Somewhere in the world is the guy that stood in line behind the fella that bought the winning lottery ticket. No doubt, many will argue that this writer worked harder than I did and created a better story, but that's a subjective argument. I would've made this argument if I hadn't seen it with my own eyes.  I'm telling you this writer is amazing and deserves her success. I'm also telling you she got lucky. The stars aligned, she wrote the right kind of story at the right time, she met the right agent who got her the perfect distribution. The book resonated with readers because of this writer's craft and skill, but it got to readers in part by luck. The fact that being lucky in this business takes a lot of hard work doesn't change the fact that it's still being lucky.

Over the last 14 years, I've met a whole lot of writers, and only a handful have been that lucky. Most of the writers I meet are either hoping to be published, or have been published and are longing to be published again. The few I've met who've had some success may be people you've heard of, but they aren't making a living from their writing. They're working day jobs the same as the newbies and they're making less money than the indie authors I know. And they live in fear of their series being canceled or their publisher dropping them or of not having enough money because instead of working a sensible job, they chased after this writing thing.

The publishing industry has changed and is changing. And I've changed too. I don't especially want to be famous anymore (how would I people watch?) and if I can afford to provide for my family and keep writing, I consider myself already rich. If someone someday made a movie from one of my stories, that would be interesting, but I'm not writing movies, I'm writing books. My goals in life are significantly more modest now than when I started. I want to spend time with family and friends and I want the freedom to write the things I want to write the way I want to write them.

Up until this year, if a publisher offered me a contract (and some editors told they me they planned to, they just got shot down by committee), I would've jumped on it. But my perception of being a traditionally published author has changed. The scenario I described for this one author--you'd know her if I said her name, but I won't--is not the norm. Her book is good, but it's not that good (another subjective argument). She didn't write a sacred text. She won a cosmic lottery by writing the right kind of book at the right time. For her, traditional publishing is the best possible route.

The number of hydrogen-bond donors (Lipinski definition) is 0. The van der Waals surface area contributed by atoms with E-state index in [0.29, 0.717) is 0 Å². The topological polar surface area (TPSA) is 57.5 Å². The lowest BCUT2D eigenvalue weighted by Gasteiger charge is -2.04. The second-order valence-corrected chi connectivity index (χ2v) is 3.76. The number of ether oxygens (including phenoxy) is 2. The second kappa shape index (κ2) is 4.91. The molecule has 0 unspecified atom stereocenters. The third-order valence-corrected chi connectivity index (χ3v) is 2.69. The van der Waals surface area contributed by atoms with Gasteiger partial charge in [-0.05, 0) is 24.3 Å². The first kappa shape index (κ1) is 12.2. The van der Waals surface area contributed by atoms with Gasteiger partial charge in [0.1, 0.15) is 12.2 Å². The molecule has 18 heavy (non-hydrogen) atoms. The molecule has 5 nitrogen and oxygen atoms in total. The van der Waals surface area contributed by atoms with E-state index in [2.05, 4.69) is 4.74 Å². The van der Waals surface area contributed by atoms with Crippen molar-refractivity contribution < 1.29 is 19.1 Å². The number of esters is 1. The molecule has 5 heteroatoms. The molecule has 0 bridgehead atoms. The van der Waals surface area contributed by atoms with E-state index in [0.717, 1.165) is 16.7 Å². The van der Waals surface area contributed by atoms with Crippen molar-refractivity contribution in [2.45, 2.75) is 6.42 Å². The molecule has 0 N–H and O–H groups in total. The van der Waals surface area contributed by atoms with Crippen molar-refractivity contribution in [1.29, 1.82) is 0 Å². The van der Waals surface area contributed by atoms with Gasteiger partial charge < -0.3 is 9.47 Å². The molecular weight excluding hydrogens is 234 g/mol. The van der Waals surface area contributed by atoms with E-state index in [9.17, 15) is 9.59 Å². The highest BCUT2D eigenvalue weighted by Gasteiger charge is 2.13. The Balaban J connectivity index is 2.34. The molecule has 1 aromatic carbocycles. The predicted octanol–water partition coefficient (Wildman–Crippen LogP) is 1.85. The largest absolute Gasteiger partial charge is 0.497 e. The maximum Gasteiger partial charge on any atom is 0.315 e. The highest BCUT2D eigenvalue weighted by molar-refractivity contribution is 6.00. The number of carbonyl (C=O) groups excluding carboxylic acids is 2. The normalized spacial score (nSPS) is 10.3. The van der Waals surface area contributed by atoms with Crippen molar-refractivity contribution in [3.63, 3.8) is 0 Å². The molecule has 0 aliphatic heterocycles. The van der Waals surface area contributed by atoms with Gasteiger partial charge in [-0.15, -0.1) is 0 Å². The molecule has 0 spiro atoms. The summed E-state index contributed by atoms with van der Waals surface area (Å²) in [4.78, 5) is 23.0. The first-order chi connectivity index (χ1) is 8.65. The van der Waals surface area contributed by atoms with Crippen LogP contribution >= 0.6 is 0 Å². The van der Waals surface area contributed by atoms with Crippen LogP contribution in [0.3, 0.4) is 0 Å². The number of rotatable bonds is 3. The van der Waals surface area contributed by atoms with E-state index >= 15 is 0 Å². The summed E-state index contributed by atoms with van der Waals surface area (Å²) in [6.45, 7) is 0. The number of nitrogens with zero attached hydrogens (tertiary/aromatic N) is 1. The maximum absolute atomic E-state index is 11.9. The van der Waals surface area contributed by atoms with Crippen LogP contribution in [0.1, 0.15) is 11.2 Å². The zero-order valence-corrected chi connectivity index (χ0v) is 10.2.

Esteemed Reader, I'm no longer interested in investing my time and hard work in hopes of winning a lottery if it means giving up control of my work. Only seven out of ten books earns back its advance and the average advance is around $5,000, minus your agent's cut, and newbie writers probably won't get that much. But supposing I did, $5,000 is not enough to replace my job. It's not even enough for me to justify taking time off work and away from my family to do school and library visits.

Most traditionally published books end up spine-out on an ever decreasing amount of shelf space in an ever decreasing number of bookstores for six months or so, then they're remaindered. If a publisher decides to make an ebook version available, it will likely be priced higher than indie books on the same topic.

The author has little to no say in cover design and may have to comply with some of the ridiculous editorial demands I've heard tell of. I know a writer who abandoned her publishing contract because she was ordered to add "50-Shades-of-Gray-like sex scenes" to her Christian YA romance. There are plenty of great editors out there who make books better, but being partnered up with them is its own lottery.

Again, there are many smart, well-intentioned folks in the publishing industry. I respect them and I'd love to work with them. I just don't trust that those are the folks I'll end up working with right off the bat. I'd like to establish my brand independently, then partner up with traditional publishers later if they're interested. 

For years, I've been learning the only writers more miserable than the would-be authors yearning to be published are the writers who've been published. For years, I've been wishing there might be another way. If only writing a book could be like blogging, I've wished, where I just reach out directly to Esteemed Reader and say, "Hey, I wrote this for you."

More, waiting patiently for some publisher somewhere to hand me a readership feels too much like singing "Someday my prince will come." I would never tolerate that sort of passivity in a protagonist, not when there's an alternative path to finding readers, challenging though it may be.

I've got enough left to say for one more post, so I'm going to put up that Back To The Future logo and meet you back here tomorrow. In the meantime: Hey, Esteemed Reader, I wrote this for you.

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Thanks for stopping by, Esteemed Reader! And thanks for taking the time to comment. You are awesome.